The Fibonacci Sequence is a beautiful mathematical pattern that is easily accessible to children. The only skill needed to understand the sequence is basic addition, but diving into the life of Fibonacci and the sequence itself can help children see the connections between history, math, and nature. And it will help them begin to search for patterns all around them.
We began learning about the Fibonacci Sequence through the book, Blockhead: The Life of Fibonacci.
This children’s biography of Leonardo Fibonacci is incredibly rich in content. It tells the story of a boy following his dreams and love of numbers — despite being discouraged and ridiculed by his community — to discover a mysterious pattern in nature. It is an inspiring story, full of humanity, about overcoming adversity and being true to oneself.
In terms of math content, the book not only illustrates the Fibonacci sequence, but also touches on the concept of different number systems, as a young Fibonacci pushes to abandon Roman Numerals in favor of the Hindu-Arabic number system. In this way, the book not only describes mathematical concepts, but more importantly, presents mathematics as an artform that people across cultures and time have worked to develop.
Stunning photographs from nature illustrate the elegance of the Fibonacci sequence.
Poetic verse and intricate illustrations show where spirals are found and how they function in nature.
A story about Fibonacci’s rabbit problem, in which a rabbit population grows at an alarming rate! The illustrations are hilarious and entertaining as the story walks kids through the modeling of a famous math problem.
Modeling The Rabbit Problem
Within its story, Blockhead describes Fibonacci’s famous rabbit problem. In this problem, you start with a pair of baby rabbits. After one month, the pair of babies grow up, and become a pair of adults. After two months, the adult rabbits have a pair of babies. Each month after that, each existing pair of babies grows into an adult; and each existing pair of adults has a pair of babies. The question is, after a year, how many rabbits are there?
We represented the rabbits in this problem using pom poms, and tracked the first 6 months. Then we used the pattern to calculate the rest. This activity is more about learning how to model a problem than about finding the answer. Older kids might prefer to draw a tree or diagram instead of using manipulatives.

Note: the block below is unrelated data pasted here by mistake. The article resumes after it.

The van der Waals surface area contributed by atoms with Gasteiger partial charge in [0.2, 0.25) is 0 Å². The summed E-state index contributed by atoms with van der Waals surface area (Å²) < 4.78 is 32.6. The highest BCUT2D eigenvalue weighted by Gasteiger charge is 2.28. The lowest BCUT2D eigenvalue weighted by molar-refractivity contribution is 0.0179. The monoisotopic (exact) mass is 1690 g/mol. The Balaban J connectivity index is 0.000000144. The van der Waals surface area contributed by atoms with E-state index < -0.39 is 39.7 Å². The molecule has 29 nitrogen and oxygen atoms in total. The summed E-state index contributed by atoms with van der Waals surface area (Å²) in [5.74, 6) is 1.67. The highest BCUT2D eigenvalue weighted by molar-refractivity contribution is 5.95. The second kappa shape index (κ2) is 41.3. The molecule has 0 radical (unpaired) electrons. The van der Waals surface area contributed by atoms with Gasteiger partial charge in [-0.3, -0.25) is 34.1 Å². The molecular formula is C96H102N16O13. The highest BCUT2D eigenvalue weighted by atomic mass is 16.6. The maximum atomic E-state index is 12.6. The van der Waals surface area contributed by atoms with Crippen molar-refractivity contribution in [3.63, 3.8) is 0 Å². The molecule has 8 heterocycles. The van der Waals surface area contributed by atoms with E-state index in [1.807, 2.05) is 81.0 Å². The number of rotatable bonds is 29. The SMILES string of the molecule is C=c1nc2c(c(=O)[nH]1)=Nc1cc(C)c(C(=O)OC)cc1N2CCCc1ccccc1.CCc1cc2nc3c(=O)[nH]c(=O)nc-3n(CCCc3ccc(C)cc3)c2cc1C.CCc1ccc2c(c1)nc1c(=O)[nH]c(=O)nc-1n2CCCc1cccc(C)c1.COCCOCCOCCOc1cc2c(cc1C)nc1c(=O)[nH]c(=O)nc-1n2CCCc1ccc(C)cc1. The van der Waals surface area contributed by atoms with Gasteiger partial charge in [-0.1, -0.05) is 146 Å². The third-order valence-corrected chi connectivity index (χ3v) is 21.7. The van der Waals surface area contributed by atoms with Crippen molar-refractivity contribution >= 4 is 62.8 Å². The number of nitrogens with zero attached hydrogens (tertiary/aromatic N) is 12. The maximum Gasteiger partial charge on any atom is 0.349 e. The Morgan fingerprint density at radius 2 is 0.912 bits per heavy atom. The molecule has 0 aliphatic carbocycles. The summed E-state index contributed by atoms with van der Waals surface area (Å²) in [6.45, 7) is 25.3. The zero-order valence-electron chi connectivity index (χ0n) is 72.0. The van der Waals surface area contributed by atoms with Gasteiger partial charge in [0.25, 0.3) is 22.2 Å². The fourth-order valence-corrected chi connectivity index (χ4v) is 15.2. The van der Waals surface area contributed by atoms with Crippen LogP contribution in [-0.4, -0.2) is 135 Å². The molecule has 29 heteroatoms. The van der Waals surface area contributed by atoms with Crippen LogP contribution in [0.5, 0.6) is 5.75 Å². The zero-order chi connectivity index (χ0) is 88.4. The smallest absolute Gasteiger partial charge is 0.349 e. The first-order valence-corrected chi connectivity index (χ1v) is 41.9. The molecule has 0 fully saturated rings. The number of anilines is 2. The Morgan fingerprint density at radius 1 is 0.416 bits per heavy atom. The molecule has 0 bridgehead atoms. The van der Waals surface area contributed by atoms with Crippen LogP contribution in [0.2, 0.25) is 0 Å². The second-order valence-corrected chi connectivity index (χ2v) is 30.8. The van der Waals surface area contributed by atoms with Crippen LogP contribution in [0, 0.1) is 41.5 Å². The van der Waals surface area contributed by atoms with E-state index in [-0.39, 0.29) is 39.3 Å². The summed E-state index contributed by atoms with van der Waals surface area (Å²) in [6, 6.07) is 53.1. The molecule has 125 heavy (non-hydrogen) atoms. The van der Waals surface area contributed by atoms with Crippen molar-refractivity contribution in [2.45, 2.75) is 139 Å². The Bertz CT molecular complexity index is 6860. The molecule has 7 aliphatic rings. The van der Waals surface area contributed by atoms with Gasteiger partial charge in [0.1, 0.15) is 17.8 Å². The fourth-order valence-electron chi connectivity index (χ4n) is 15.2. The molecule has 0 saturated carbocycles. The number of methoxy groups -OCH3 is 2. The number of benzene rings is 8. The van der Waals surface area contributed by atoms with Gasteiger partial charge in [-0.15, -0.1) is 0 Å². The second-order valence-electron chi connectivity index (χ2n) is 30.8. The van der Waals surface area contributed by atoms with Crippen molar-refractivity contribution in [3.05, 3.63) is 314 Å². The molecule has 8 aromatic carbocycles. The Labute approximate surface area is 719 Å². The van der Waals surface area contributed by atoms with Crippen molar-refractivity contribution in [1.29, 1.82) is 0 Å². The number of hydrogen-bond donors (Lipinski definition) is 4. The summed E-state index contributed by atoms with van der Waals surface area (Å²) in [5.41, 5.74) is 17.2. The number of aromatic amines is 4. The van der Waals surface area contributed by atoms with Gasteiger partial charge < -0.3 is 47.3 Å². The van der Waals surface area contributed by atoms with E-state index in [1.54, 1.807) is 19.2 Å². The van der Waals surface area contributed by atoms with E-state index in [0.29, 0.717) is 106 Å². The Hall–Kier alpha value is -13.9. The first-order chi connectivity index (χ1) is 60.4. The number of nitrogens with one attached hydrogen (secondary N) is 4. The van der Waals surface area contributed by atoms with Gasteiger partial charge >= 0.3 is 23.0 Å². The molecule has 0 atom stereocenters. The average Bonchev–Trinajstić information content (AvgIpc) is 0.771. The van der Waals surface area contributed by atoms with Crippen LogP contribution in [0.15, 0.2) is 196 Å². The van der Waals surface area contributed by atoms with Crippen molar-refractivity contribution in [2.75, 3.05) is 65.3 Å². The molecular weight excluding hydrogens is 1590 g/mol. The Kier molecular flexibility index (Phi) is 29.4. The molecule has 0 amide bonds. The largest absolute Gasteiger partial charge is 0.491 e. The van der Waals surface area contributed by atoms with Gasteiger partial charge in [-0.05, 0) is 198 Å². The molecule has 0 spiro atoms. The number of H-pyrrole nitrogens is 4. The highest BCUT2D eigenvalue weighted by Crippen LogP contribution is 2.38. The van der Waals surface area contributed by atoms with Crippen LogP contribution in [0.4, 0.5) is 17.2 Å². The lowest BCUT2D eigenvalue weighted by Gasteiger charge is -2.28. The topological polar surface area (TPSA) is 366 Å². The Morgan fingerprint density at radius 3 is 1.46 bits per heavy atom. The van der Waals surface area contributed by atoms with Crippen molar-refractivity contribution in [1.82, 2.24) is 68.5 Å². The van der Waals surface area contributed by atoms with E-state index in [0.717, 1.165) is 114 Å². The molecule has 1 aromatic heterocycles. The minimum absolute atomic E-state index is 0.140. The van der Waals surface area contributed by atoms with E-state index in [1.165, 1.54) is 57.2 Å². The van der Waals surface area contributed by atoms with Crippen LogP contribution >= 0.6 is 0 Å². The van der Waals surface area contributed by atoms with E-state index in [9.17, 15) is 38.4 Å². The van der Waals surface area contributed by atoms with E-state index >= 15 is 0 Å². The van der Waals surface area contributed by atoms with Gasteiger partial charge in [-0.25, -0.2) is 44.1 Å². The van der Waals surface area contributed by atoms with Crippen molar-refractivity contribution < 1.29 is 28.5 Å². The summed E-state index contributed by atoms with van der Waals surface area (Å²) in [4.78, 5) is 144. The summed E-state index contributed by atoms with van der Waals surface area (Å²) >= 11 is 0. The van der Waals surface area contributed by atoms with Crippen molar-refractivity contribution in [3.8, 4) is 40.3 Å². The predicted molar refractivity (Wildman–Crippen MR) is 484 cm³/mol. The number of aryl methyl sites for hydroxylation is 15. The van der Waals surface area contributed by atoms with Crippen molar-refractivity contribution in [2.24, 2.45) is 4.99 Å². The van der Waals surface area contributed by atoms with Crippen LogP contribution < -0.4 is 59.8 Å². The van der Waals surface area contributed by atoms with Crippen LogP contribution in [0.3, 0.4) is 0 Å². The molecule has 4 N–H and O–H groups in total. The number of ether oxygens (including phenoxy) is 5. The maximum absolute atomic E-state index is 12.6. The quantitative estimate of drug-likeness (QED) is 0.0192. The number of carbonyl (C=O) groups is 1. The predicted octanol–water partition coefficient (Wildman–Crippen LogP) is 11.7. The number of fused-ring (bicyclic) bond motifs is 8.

Nature Walks — Discovering Fibonacci
Since the Fibonacci sequence is found throughout nature, we searched for the pattern on nature walks. We counted the nodes on pinecones and the petals on flowers. If your child enjoys nature journaling, this is a great activity to cap off this nature walk. For us, just walking and making observations was enough.
A LEGO Drawing — Creating the Spiral
Turns out, we found even another use for LEGOs. We decided to build the Fibonacci spiral using LEGOs (apparently we inverted the spiral…)
This was harder than I thought it would be, because the number of LEGOs we needed for each color grew very quickly. It provided a great opportunity, though, to talk about how some sequences grow very quickly while others grow slowly.
If your child enjoys drawing and coloring, an alternative to this would be to color the pattern on graph paper.
If your child enjoys the Fibonacci sequence, this is a great time to look at other general math patterns and sequences. I used this opportunity to get a little basic math skills practice in, using pattern worksheets. You can find tons of free worksheets at DadsWorksheets.
Roman Numerals and Number Systems
Since my son has studied Ancient Rome in one of his history projects, he was interested in learning about Roman Numerals in more depth. We practiced learning Roman Numerals with these sheets, from Super Teacher Worksheets, and then discussed the advantages and disadvantages of the Roman system as compared to the Hindu-Arabic number system.